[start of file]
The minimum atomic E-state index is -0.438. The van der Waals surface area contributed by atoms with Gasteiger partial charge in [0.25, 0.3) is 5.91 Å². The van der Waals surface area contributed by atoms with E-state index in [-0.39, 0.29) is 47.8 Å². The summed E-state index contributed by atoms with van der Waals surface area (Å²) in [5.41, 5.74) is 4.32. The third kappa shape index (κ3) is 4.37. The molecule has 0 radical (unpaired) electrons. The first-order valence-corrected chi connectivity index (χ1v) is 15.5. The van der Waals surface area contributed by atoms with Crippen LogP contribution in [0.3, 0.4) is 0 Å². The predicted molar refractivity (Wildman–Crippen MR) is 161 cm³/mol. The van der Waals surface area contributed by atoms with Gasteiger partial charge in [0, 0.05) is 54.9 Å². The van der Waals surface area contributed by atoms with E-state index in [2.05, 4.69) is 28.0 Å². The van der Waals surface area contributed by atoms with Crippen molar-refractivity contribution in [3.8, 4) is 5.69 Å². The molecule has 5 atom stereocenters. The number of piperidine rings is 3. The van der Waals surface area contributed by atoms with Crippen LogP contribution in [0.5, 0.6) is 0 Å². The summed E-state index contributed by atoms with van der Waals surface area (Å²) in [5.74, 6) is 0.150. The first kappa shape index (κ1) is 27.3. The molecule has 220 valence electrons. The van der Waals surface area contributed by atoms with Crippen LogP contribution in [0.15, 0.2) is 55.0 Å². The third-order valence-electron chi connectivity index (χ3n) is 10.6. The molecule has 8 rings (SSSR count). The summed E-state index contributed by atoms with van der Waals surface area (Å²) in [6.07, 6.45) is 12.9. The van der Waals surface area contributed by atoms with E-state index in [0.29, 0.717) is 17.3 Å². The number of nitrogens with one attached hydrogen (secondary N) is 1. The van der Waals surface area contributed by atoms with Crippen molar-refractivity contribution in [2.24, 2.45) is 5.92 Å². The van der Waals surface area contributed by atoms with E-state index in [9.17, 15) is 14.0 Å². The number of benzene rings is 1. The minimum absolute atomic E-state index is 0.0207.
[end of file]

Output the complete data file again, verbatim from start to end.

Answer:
The minimum atomic E-state index is -0.438. The van der Waals surface area contributed by atoms with Gasteiger partial charge in [0.25, 0.3) is 5.91 Å². The van der Waals surface area contributed by atoms with E-state index in [-0.39, 0.29) is 47.8 Å². The summed E-state index contributed by atoms with van der Waals surface area (Å²) in [5.41, 5.74) is 4.32. The third kappa shape index (κ3) is 4.37. The molecule has 0 radical (unpaired) electrons. The first-order valence-corrected chi connectivity index (χ1v) is 15.5. The van der Waals surface area contributed by atoms with Crippen LogP contribution in [0.3, 0.4) is 0 Å². The predicted molar refractivity (Wildman–Crippen MR) is 161 cm³/mol. The van der Waals surface area contributed by atoms with Gasteiger partial charge in [0, 0.05) is 54.9 Å². The van der Waals surface area contributed by atoms with E-state index in [2.05, 4.69) is 28.0 Å². The van der Waals surface area contributed by atoms with Crippen molar-refractivity contribution in [3.8, 4) is 5.69 Å². The molecule has 5 atom stereocenters. The number of piperidine rings is 3. The van der Waals surface area contributed by atoms with Crippen LogP contribution in [0.5, 0.6) is 0 Å². The summed E-state index contributed by atoms with van der Waals surface area (Å²) in [5.74, 6) is 0.150. The first kappa shape index (κ1) is 27.3. The molecule has 220 valence electrons. The van der Waals surface area contributed by atoms with Crippen LogP contribution in [0.15, 0.2) is 55.0 Å². The third-order valence-electron chi connectivity index (χ3n) is 10.6. The molecule has 8 rings (SSSR count). The summed E-state index contributed by atoms with van der Waals surface area (Å²) in [6.07, 6.45) is 12.9. The van der Waals surface area contributed by atoms with E-state index in [0.29, 0.717) is 17.3 Å². The number of nitrogens with one attached hydrogen (secondary N) is 1. The van der Waals surface area contributed by atoms with Crippen molar-refractivity contribution in [2.24, 2.45) is 5.92 Å². The van der Waals surface area contributed by atoms with E-state index in [9.17, 15) is 14.0 Å². The number of benzene rings is 1. The minimum absolute atomic E-state index is 0.0207.